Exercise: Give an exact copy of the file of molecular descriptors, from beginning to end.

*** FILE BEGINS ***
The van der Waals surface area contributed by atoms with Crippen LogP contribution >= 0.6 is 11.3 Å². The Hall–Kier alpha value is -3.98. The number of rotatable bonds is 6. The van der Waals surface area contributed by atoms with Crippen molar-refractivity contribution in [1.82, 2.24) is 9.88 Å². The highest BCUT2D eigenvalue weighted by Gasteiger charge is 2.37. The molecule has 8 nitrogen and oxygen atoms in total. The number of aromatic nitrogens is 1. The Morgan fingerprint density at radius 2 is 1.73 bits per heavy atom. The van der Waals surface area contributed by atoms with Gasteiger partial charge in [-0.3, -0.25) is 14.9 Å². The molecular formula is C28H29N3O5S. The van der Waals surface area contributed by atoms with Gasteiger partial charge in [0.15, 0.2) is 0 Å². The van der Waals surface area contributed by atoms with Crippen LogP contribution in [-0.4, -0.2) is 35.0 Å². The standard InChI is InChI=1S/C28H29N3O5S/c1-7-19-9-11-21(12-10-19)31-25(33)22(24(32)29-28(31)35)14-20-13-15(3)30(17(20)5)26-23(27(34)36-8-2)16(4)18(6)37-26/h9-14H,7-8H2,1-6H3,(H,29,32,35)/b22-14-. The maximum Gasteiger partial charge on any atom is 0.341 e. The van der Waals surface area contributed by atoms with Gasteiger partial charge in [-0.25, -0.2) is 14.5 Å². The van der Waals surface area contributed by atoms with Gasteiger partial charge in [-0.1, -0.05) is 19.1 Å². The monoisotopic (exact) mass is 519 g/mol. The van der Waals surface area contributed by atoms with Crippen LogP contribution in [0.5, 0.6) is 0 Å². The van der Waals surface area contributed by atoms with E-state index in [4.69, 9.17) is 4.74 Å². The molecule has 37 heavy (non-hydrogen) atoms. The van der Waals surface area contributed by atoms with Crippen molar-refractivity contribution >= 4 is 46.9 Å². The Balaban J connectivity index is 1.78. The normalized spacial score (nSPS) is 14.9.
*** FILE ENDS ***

The van der Waals surface area contributed by atoms with Crippen LogP contribution >= 0.6 is 11.3 Å². The Hall–Kier alpha value is -3.98. The number of rotatable bonds is 6. The van der Waals surface area contributed by atoms with Crippen molar-refractivity contribution in [1.82, 2.24) is 9.88 Å². The highest BCUT2D eigenvalue weighted by Gasteiger charge is 2.37. The molecule has 8 nitrogen and oxygen atoms in total. The number of aromatic nitrogens is 1. The Morgan fingerprint density at radius 2 is 1.73 bits per heavy atom. The van der Waals surface area contributed by atoms with Gasteiger partial charge in [-0.3, -0.25) is 14.9 Å². The molecular formula is C28H29N3O5S. The van der Waals surface area contributed by atoms with Gasteiger partial charge in [0.15, 0.2) is 0 Å². The van der Waals surface area contributed by atoms with Crippen LogP contribution in [-0.4, -0.2) is 35.0 Å². The standard InChI is InChI=1S/C28H29N3O5S/c1-7-19-9-11-21(12-10-19)31-25(33)22(24(32)29-28(31)35)14-20-13-15(3)30(17(20)5)26-23(27(34)36-8-2)16(4)18(6)37-26/h9-14H,7-8H2,1-6H3,(H,29,32,35)/b22-14-. The maximum Gasteiger partial charge on any atom is 0.341 e. The van der Waals surface area contributed by atoms with Gasteiger partial charge in [-0.25, -0.2) is 14.5 Å². The van der Waals surface area contributed by atoms with Gasteiger partial charge in [-0.1, -0.05) is 19.1 Å². The monoisotopic (exact) mass is 519 g/mol. The van der Waals surface area contributed by atoms with Crippen LogP contribution in [0.5, 0.6) is 0 Å². The van der Waals surface area contributed by atoms with E-state index in [4.69, 9.17) is 4.74 Å². The molecule has 37 heavy (non-hydrogen) atoms. The van der Waals surface area contributed by atoms with Crippen molar-refractivity contribution >= 4 is 46.9 Å². The Balaban J connectivity index is 1.78. The normalized spacial score (nSPS) is 14.9.